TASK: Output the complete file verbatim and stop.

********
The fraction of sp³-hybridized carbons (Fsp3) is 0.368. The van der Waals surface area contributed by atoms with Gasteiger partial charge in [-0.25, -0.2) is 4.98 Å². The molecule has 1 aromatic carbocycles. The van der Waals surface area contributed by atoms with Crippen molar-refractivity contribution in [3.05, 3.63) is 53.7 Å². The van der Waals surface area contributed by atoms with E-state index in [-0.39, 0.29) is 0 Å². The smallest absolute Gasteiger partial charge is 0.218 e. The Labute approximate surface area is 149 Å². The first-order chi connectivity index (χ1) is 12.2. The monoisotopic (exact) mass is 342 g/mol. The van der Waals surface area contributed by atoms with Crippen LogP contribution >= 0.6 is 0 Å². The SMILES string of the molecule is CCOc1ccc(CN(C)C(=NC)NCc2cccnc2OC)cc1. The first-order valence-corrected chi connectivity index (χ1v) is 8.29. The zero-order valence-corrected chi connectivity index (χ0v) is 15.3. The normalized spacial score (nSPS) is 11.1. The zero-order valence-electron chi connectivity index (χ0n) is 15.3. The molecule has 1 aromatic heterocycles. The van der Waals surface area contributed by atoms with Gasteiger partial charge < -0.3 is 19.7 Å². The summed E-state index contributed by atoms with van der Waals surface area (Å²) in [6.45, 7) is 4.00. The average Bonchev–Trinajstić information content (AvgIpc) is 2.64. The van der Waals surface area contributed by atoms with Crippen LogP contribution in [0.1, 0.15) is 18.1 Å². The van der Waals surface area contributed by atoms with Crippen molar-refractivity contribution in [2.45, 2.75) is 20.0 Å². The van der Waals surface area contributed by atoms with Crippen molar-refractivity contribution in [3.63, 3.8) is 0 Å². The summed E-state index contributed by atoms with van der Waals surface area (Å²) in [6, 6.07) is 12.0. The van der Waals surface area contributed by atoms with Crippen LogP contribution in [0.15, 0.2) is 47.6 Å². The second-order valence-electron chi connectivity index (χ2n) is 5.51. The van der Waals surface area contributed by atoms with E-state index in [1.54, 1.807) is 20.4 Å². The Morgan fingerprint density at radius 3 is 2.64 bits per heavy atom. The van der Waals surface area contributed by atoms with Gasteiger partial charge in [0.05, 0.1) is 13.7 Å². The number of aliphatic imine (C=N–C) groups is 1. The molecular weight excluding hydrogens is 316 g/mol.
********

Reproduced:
The fraction of sp³-hybridized carbons (Fsp3) is 0.368. The van der Waals surface area contributed by atoms with Gasteiger partial charge in [-0.25, -0.2) is 4.98 Å². The molecule has 1 aromatic carbocycles. The van der Waals surface area contributed by atoms with Crippen molar-refractivity contribution in [3.05, 3.63) is 53.7 Å². The van der Waals surface area contributed by atoms with E-state index in [-0.39, 0.29) is 0 Å². The smallest absolute Gasteiger partial charge is 0.218 e. The Labute approximate surface area is 149 Å². The first-order chi connectivity index (χ1) is 12.2. The monoisotopic (exact) mass is 342 g/mol. The van der Waals surface area contributed by atoms with Crippen LogP contribution >= 0.6 is 0 Å². The SMILES string of the molecule is CCOc1ccc(CN(C)C(=NC)NCc2cccnc2OC)cc1. The first-order valence-corrected chi connectivity index (χ1v) is 8.29. The zero-order valence-corrected chi connectivity index (χ0v) is 15.3. The normalized spacial score (nSPS) is 11.1. The zero-order valence-electron chi connectivity index (χ0n) is 15.3. The molecule has 1 aromatic heterocycles. The van der Waals surface area contributed by atoms with Gasteiger partial charge < -0.3 is 19.7 Å². The summed E-state index contributed by atoms with van der Waals surface area (Å²) in [6.45, 7) is 4.00. The average Bonchev–Trinajstić information content (AvgIpc) is 2.64. The van der Waals surface area contributed by atoms with Crippen LogP contribution in [0.1, 0.15) is 18.1 Å². The van der Waals surface area contributed by atoms with Crippen molar-refractivity contribution in [2.45, 2.75) is 20.0 Å². The van der Waals surface area contributed by atoms with Crippen molar-refractivity contribution in [3.63, 3.8) is 0 Å². The summed E-state index contributed by atoms with van der Waals surface area (Å²) in [6, 6.07) is 12.0. The van der Waals surface area contributed by atoms with Crippen LogP contribution in [0.15, 0.2) is 47.6 Å². The second-order valence-electron chi connectivity index (χ2n) is 5.51. The van der Waals surface area contributed by atoms with E-state index in [1.54, 1.807) is 20.4 Å². The Morgan fingerprint density at radius 3 is 2.64 bits per heavy atom. The van der Waals surface area contributed by atoms with Gasteiger partial charge in [0.05, 0.1) is 13.7 Å². The number of aliphatic imine (C=N–C) groups is 1. The molecular weight excluding hydrogens is 316 g/mol.